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Re: faster better science

Postby vivian maxine on April 28th, 2017, 5:04 pm 

Athena, good to bring something like this to attention for at least consideration. AI is good but just one question about AI. Is it capable of judging? There is a difference between remembering what has already been said and or done and judging where the author might be going astray in his/her thinking. Or, heavens to Betsy, judging the quality of the writing for clarity and comprehension. Just wondering. Ideas?
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Re: faster better science

Postby Athena on May 5th, 2017, 12:42 pm 

Sorry about the link problem. I have tested this one here and now, and it worked for me.

https://www.theatlantic.com/science/arc ... ed/524136/

In another forum the first posted links worked just fine. Strange. I do not think I will go into computer science, because it shuts my brain down.
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Re: faster better science

Postby Athena on May 5th, 2017, 1:31 pm 

vivian maxine » April 28th, 2017, 3:04 pm wrote:Athena, good to bring something like this to attention for at least consideration. AI is good but just one question about AI. Is it capable of judging? There is a difference between remembering what has already been said and or done and judging where the author might be going astray in his/her thinking. Or, heavens to Betsy, judging the quality of the writing for clarity and comprehension. Just wondering. Ideas?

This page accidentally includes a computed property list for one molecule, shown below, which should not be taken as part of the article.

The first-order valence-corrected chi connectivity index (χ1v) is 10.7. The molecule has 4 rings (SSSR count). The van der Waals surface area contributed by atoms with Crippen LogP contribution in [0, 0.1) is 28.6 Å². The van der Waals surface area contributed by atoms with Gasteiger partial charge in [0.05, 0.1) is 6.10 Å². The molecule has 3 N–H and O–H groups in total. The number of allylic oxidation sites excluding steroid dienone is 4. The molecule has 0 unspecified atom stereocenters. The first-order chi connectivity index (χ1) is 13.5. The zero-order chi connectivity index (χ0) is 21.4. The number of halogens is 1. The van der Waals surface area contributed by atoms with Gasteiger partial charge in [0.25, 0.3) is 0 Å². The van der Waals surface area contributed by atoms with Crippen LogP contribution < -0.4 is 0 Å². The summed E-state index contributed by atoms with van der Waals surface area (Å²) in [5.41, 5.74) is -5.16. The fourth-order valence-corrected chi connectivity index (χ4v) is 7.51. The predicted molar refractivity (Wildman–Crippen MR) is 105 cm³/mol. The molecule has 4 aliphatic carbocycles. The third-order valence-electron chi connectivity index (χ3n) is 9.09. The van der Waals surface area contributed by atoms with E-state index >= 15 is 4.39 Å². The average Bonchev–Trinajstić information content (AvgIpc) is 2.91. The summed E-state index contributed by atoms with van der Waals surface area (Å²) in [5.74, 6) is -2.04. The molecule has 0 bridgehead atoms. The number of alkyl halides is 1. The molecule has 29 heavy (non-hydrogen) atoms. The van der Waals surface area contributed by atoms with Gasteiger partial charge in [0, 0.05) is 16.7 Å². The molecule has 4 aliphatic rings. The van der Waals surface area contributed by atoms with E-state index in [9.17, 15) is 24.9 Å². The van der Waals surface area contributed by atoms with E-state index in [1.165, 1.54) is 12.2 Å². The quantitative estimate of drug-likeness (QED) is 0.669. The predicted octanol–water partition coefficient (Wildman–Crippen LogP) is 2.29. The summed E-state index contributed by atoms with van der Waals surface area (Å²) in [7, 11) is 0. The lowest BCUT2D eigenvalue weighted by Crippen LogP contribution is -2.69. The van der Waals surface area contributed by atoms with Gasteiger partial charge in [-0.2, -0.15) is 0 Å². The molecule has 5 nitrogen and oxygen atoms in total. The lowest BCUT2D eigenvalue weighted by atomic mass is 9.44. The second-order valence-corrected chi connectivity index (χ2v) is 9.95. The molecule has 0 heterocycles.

Well, my experience in science forums is humans have prejudiced judgments, and they make the computer programs, so maybe the computers will not do any better, but they might do the doing faster?

When it comes to how our computers work and how the internet works, and quantum physics, smile, my brain just shuts down. But my mother was a key puncher. A key puncher sat at a machine that made holes in cards and these cards could be read by computers. We could do the same thing with a knitting needle and cards with holes in them. So I imagine the computer would not have judgment as humans do, but like the old keypunch cards, the computer could categorize the information. Once the information was categorized, some of it would be trashed and some of it would get human attention. Related information would be in the same pile and easier for a human to find.